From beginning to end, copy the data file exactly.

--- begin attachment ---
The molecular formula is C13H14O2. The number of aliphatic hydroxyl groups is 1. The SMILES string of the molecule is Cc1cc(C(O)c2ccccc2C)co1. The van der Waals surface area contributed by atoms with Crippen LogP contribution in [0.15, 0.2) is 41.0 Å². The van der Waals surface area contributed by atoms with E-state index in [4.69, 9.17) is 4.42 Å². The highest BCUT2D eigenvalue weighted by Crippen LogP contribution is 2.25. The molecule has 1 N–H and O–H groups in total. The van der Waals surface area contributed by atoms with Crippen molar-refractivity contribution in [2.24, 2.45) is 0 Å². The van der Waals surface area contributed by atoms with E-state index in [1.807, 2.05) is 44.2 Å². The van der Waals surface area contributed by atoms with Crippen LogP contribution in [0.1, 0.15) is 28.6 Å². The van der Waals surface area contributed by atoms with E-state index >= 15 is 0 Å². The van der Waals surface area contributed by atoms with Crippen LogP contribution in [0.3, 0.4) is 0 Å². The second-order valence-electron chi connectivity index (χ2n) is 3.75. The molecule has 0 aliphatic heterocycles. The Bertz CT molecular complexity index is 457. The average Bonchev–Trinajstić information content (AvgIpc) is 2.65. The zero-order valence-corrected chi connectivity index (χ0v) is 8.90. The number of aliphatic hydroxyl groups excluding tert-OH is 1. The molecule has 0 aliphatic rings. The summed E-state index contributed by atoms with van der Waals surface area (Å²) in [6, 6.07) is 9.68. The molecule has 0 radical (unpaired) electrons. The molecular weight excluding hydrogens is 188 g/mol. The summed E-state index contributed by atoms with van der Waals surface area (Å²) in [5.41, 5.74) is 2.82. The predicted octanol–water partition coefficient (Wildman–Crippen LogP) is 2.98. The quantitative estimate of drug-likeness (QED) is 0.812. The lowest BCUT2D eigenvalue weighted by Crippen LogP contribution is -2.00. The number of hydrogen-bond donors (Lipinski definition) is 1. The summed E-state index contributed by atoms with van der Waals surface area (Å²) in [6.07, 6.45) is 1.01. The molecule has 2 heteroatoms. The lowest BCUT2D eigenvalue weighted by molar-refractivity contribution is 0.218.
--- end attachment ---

The molecular formula is C13H14O2. The number of aliphatic hydroxyl groups is 1. The SMILES string of the molecule is Cc1cc(C(O)c2ccccc2C)co1. The van der Waals surface area contributed by atoms with Crippen LogP contribution in [0.15, 0.2) is 41.0 Å². The van der Waals surface area contributed by atoms with E-state index in [4.69, 9.17) is 4.42 Å². The highest BCUT2D eigenvalue weighted by Crippen LogP contribution is 2.25. The molecule has 1 N–H and O–H groups in total. The van der Waals surface area contributed by atoms with Crippen molar-refractivity contribution in [2.24, 2.45) is 0 Å². The van der Waals surface area contributed by atoms with E-state index in [1.807, 2.05) is 44.2 Å². The van der Waals surface area contributed by atoms with Crippen LogP contribution in [0.1, 0.15) is 28.6 Å². The van der Waals surface area contributed by atoms with E-state index >= 15 is 0 Å². The van der Waals surface area contributed by atoms with Crippen LogP contribution in [0.3, 0.4) is 0 Å². The second-order valence-electron chi connectivity index (χ2n) is 3.75. The molecule has 0 aliphatic heterocycles. The Bertz CT molecular complexity index is 457. The average Bonchev–Trinajstić information content (AvgIpc) is 2.65. The zero-order valence-corrected chi connectivity index (χ0v) is 8.90. The number of aliphatic hydroxyl groups excluding tert-OH is 1. The molecule has 0 aliphatic rings. The summed E-state index contributed by atoms with van der Waals surface area (Å²) in [6, 6.07) is 9.68. The molecule has 0 radical (unpaired) electrons. The molecular weight excluding hydrogens is 188 g/mol. The summed E-state index contributed by atoms with van der Waals surface area (Å²) in [5.41, 5.74) is 2.82. The predicted octanol–water partition coefficient (Wildman–Crippen LogP) is 2.98. The quantitative estimate of drug-likeness (QED) is 0.812. The lowest BCUT2D eigenvalue weighted by Crippen LogP contribution is -2.00. The number of hydrogen-bond donors (Lipinski definition) is 1. The summed E-state index contributed by atoms with van der Waals surface area (Å²) in [6.07, 6.45) is 1.01. The molecule has 2 heteroatoms. The lowest BCUT2D eigenvalue weighted by molar-refractivity contribution is 0.218.